Supreme Court (through his petition for writ of mandamus), but they have refused to consider his
claims. He contends that “[a]bstention has been satisfied if the state’s highest court has been
provided an opportunity to rule on the matter,” citing Carter v. Estelle, 677 F.2d 427, 442 n.10
(5th Cir. 1982).
The relevant question, however, is not whether the state courts have been given an
opportunity to rule on the constitutional claims, but whether Cantu had or has an adequate
opportunity to raise his federal constitutional claims in the state court. Certainly the state district
court, the Thirteenth Court of Appeals, and the Texas Supreme Court are competent bodies for
analyzing Cantu’s constitutional challenges. Cantu had the opportunity to raise his constitutional
claims in each of these courts. He did not raise his claims in the trial court, or in his appellate
brief to the Court of Appeals, though he has not shown that he lacked the opportunity to do so.
He did raise them by way of motion in the Court of Appeals, and the Court of Appeals’ order
denying his motion states that it considered the merits of his motion. In addition, he had the
opportunity to raise his claims before the Texas Supreme Court, which denied his petition for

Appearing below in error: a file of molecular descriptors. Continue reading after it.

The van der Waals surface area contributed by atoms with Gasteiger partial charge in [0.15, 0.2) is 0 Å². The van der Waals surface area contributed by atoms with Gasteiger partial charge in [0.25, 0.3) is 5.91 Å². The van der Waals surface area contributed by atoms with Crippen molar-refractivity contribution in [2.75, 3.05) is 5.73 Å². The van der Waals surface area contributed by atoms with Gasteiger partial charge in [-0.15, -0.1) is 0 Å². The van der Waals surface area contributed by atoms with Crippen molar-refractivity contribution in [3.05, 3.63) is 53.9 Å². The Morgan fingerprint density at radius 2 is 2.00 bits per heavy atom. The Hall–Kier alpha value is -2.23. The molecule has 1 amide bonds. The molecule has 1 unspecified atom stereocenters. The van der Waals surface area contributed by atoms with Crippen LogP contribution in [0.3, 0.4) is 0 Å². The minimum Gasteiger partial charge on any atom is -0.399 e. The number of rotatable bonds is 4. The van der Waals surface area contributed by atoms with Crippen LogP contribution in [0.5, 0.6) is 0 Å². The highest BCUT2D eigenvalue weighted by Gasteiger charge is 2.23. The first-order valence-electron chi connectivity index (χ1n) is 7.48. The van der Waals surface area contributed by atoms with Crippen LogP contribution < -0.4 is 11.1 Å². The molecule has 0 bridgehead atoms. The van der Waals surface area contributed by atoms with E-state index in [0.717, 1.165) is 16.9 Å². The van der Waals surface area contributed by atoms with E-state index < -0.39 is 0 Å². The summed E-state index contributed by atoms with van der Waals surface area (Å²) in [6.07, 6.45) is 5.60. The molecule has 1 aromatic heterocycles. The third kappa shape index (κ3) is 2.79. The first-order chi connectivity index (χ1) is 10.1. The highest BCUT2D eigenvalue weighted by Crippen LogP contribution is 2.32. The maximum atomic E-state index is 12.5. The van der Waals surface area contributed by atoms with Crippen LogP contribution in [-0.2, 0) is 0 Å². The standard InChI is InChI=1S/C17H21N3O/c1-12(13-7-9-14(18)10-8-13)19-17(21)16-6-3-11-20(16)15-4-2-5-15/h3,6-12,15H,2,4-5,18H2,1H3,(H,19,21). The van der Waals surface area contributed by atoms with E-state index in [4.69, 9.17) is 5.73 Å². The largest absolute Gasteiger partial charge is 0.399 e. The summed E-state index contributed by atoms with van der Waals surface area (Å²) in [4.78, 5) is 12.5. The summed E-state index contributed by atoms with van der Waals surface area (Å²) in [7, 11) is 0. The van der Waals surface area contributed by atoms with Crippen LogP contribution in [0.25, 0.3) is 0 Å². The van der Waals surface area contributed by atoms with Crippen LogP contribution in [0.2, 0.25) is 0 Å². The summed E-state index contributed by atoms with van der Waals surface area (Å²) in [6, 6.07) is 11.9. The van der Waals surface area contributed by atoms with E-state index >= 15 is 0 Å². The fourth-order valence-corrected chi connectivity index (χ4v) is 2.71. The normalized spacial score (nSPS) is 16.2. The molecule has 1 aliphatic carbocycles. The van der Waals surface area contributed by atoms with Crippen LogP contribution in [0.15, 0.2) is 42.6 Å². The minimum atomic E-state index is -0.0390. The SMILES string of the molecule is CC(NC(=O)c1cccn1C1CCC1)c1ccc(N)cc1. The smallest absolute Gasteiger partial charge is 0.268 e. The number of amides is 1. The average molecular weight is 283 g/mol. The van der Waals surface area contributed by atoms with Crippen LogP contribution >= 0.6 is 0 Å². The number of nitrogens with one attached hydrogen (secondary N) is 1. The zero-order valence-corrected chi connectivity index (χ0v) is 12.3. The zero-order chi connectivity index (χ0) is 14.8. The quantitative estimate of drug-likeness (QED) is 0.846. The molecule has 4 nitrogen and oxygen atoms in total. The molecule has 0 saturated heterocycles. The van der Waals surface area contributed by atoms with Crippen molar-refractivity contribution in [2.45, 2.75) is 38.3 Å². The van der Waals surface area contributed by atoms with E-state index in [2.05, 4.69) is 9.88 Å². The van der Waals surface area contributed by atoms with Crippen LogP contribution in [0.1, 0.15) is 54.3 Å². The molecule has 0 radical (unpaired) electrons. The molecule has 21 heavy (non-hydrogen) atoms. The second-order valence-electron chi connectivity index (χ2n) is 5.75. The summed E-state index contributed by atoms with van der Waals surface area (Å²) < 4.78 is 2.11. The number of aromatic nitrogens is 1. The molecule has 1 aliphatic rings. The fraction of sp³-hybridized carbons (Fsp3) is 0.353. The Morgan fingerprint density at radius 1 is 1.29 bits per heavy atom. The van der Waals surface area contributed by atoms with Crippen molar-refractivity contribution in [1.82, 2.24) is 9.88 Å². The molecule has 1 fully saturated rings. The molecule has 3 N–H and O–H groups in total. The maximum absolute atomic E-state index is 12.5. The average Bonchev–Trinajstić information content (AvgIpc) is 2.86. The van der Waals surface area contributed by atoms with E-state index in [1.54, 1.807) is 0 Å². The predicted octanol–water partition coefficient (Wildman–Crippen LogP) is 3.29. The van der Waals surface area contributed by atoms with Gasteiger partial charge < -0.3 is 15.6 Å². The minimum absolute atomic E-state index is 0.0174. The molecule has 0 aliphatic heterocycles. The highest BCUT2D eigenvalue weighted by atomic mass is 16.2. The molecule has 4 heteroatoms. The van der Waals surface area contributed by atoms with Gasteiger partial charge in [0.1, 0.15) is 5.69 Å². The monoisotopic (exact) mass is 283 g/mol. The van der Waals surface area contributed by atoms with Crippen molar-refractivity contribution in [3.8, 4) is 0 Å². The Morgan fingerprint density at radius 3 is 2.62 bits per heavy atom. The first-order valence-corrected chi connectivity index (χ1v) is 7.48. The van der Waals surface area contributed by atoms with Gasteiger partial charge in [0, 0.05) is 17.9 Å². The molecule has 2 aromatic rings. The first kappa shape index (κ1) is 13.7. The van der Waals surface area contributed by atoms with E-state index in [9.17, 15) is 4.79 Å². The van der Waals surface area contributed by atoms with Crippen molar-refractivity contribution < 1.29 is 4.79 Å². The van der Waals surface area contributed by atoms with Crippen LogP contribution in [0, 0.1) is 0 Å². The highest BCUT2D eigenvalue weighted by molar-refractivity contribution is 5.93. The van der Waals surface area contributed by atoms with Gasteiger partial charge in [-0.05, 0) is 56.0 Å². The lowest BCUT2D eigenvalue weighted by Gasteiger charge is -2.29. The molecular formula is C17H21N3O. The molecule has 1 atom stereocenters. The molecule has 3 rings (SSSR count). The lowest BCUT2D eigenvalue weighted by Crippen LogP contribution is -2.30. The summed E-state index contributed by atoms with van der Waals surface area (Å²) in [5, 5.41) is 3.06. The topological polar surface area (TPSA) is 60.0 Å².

writ of mandamus. 2
Nor has Cantu shown that he is precluded from further raising his claims in the Texas
courts, either in the ordinary course or on an expedited basis. Cantu may yet further raise both
his federal and state constitutional claims in the Texas courts, and (as noted by the Supreme
Court in Pennzoil) the Texas courts could decide the issue on Texas constitutional grounds such
as the open-courts provision, rendering any opinion on the federal claims in this Court advisory.
Cantu has failed to demonstrate that he lacks an adequate opportunity to raise his claims in the
Cantu’s reliance on Carter v. Estelle, 677 F.2d 427, 442 n.10 (5th Cir. 1982), a habeas
case, is misplaced, since the rules and procedures governing habeas relief contemplate